Melbourne to buy Mulhouse ‘Bumblebee’ trams

It’s already Wednesday in Melbourne, where The Age newspaper is reporting that the state government of Victoria plans to buy five French trams that have been rented since 2008.

"Bumblebee 4" is seen on Melbourne's 96 St Kilda-East Brunswick service on Nov. 29, 2008. Photo by Flickr user avlxyz and used via Creative Commons license. Click image for photostream.

The distinctive yellow Alstom cars have been well received in Melbourne, so this would seem to be good news for the busy tramway, given that vehicles are in short supply and new trams are not due to start arriving until 2012 (see my previous post on that news).  

Except that this being politically-charged Melbourne, The Age already has noted a fiscal fly in the ointment: Victorian state Premier John Brumby refuses to say how much the government will pay for the cars. At a press conference to announce the upcoming purchase and new services, he sniped: “I know (how much they’ll cost), but you don’t need to know because it’s an amount that will be disclosed when the deal is concluded.”

Wow. Arrogant much, Mr. Brumby? We are talking about taxpayers’ money, right?

Fear not, the opposition got its licks in. According to The Age, opposition transport spokesman Terry Mulder replied: “We will have been ripped off by the owners of these trams because they know full well we can’t afford to send them back.”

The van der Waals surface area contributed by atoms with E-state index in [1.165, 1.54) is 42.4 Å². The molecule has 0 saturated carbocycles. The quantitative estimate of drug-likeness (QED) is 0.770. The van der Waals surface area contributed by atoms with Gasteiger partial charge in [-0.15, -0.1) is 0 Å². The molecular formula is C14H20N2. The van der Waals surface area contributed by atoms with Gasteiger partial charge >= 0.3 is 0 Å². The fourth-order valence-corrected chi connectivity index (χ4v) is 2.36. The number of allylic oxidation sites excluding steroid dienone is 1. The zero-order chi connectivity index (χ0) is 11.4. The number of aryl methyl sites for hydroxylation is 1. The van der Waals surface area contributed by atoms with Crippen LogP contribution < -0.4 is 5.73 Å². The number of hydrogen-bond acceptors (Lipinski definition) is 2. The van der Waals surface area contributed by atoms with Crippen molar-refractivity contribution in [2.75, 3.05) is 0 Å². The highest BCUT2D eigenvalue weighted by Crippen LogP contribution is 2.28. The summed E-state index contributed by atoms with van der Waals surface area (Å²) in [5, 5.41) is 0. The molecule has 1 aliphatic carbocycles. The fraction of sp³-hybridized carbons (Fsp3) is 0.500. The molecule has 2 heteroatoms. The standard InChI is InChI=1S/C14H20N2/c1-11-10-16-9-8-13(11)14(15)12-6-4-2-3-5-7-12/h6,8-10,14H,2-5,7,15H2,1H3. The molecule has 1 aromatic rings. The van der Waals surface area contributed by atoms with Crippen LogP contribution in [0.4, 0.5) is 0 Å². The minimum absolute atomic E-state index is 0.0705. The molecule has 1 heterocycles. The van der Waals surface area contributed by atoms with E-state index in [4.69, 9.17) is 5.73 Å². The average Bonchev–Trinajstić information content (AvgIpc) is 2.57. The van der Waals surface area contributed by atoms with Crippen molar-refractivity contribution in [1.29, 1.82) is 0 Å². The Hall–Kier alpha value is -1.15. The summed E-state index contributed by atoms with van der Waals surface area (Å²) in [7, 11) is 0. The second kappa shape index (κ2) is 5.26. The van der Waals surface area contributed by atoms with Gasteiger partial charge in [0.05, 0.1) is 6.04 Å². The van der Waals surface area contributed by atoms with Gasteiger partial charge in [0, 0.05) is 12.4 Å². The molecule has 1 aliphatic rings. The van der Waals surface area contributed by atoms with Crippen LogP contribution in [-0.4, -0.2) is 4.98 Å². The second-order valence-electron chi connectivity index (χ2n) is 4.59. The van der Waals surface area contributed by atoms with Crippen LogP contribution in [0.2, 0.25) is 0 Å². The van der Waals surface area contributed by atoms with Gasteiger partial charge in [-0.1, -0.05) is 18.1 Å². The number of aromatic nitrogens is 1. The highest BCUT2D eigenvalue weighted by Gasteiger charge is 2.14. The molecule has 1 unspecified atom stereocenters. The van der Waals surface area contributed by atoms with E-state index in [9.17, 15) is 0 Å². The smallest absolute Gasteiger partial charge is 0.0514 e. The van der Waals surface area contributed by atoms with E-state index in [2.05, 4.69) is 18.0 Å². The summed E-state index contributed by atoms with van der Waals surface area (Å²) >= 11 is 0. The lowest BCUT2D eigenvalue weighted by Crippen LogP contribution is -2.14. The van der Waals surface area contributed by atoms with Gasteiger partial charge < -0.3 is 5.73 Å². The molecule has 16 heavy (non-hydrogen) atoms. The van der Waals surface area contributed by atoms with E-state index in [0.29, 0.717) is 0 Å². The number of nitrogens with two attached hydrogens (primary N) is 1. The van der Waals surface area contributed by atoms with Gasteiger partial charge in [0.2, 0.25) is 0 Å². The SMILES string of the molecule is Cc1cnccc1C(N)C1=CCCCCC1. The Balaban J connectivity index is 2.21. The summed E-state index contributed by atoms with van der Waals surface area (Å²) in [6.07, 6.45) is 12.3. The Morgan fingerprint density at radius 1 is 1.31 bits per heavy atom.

Without knowing the purchase price I suppose it’s hard to know whether they will be ripped off or not. Terry Mulder calls the Bumblebee deal “appalling planning.”

Do you know what I call appalling planning? Bemoaning a lack of vehicles while vintage trams are rotting away in storage yards. Moreover, newer Z-class cars from the 1970s have already passed into retirement, such as this one serving as an antique shop in Queensland.

I know 1940s W-class cars are a much different animal than a modern low-floor LRV, but they are also readily familiar to Melbourne as well as being a cultural symbol of the city. I wonder, would the riders rather have better service levels with old trams for a few more years or continue to endure inadequate service?

Using W-class trams to supplement low-floor cars in order to provide enhanced service seems like a reasonable compromise until new vehicles can be purchased.  Retiring old trams before you have enough replacements on hand? That sounds like appalling planning to me, putting the government in an extraordinarily week bargaining position with Mulhouse over the Bumblebees.

Bonne chance, Monsieur Brumby.

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